# week-6 Ufunc Overrides

This week marked the beginning of the next stage of my proposal ambiguously named "NumPy Interactions". The first item scheduled is "Modify NumPy universal functions (ufuncs) to aware of sparse matrices (1 week)" The first thing I realized this wee is that my time allotment was too short. This is going to take a several weeks.

I'll explain the problem sparse matrices have with sparse matrices first, then describe my proposed solution.

### Problem¶

Ufunc don't play well with objects that are not derived from ndarrays. There is some limited functionality such as `__array_prepare__`

and `__array_wrap__`

but these methods still prohibit you from accessing the array data, or changing it shape (not very useful for coercing sparse matrices into something ufuncable)

Sparse matrices cannot be used with ufuncs reliably, for example:

```
import numpy as np
import scipy.sparse as sp
a = np.random.randint(5, size=(3,3))
b = np.random.randint(5, size=(3,3))
asp = sp.csr_matrix(a)
bsp = sp.csr_matrix(b)
```

```
a, b
```

```
np.multiply(a, b) # The right answer
```

```
np.multiply(asp, bsp).todense() # calls __mul__ which does matrix multiplication
```

```
np.multiply(a, bsp) # Returns NotImplemented to user, bad!
```

Returning `NotImplemented`

to user should not happen. I'm not sure if the blame for this lies in scipy.sparse or numpy, but it should be fixed.

```
np.multiply(asp, b)
```

I'm not sure what happened here either, but I think raising `TypeError`

would be preferable.

### Proposed Solution¶

Basically, I want to implement a mechanism that will let arguments override ufuncs. So any object that ufuncs do not work with can define the attribute `__ufunc_override__`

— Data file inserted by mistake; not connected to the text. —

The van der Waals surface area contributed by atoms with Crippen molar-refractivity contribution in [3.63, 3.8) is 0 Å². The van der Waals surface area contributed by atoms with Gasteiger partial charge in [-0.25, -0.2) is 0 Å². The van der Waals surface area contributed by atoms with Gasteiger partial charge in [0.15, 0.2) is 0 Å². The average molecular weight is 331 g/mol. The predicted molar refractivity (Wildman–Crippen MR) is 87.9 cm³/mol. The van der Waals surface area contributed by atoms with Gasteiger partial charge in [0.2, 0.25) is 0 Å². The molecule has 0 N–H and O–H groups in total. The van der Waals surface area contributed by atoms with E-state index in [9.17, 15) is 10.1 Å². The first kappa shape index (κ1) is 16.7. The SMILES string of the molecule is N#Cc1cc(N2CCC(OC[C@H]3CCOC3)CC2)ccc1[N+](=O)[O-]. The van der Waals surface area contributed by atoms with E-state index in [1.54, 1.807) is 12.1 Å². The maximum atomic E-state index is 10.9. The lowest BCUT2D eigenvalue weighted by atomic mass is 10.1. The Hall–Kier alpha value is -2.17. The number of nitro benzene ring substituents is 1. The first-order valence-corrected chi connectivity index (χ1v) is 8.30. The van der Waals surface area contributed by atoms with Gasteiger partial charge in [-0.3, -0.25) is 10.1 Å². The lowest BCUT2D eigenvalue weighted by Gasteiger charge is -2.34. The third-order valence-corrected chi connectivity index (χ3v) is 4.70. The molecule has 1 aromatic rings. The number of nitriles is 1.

as a dictionary keyed the name of the ufunc to be overridden, and valued with the callable function which should override it.

Each time a ufunc is run it will check each argument for the `__ufunc_override__`

attribute. So this will add the overhead of one attribute check for each argument. The logic of calling the correct replacement function will come after this check. So it won't impact performance for normal operations that don't want to override the ufunc.

I prototyped this behavior in python. `ufunc_override.py`

(link) defines a decorator that preforms the logic described above. Then all the ufuncs in numpy are decorated with it. So `import ufunc_override`

imports a wrapped version of numpy.

I'm also working with a slightly modified version of scipy.sparse. With this added to the base class.

`__ufunc_override__ = {'multiply':multiply}`

The relavant code on this branch is here.

#### A little demo.¶

```
import ufunc_override as uo
```

```
asp.__ufunc_override__
```

```
uo.multiply(asp, bsp).todense()
```

```
uo.multiply(a, bsp)
```

```
uo.multiply(asp, b)
```

It works! How about we try with something a little more basic too, a bare bones class that should override the add ufunc.

```
class DemoClass(object):
def replacement_func(*args):
return 42 # The answer.
__array_priority__= 66 # Some number that's > 10.1
__ufunc_override__={'add':replacement_func}
foo = DemoClass()
```

```
uo.add(a, foo)
```

```
uo.add(asp, foo)
```

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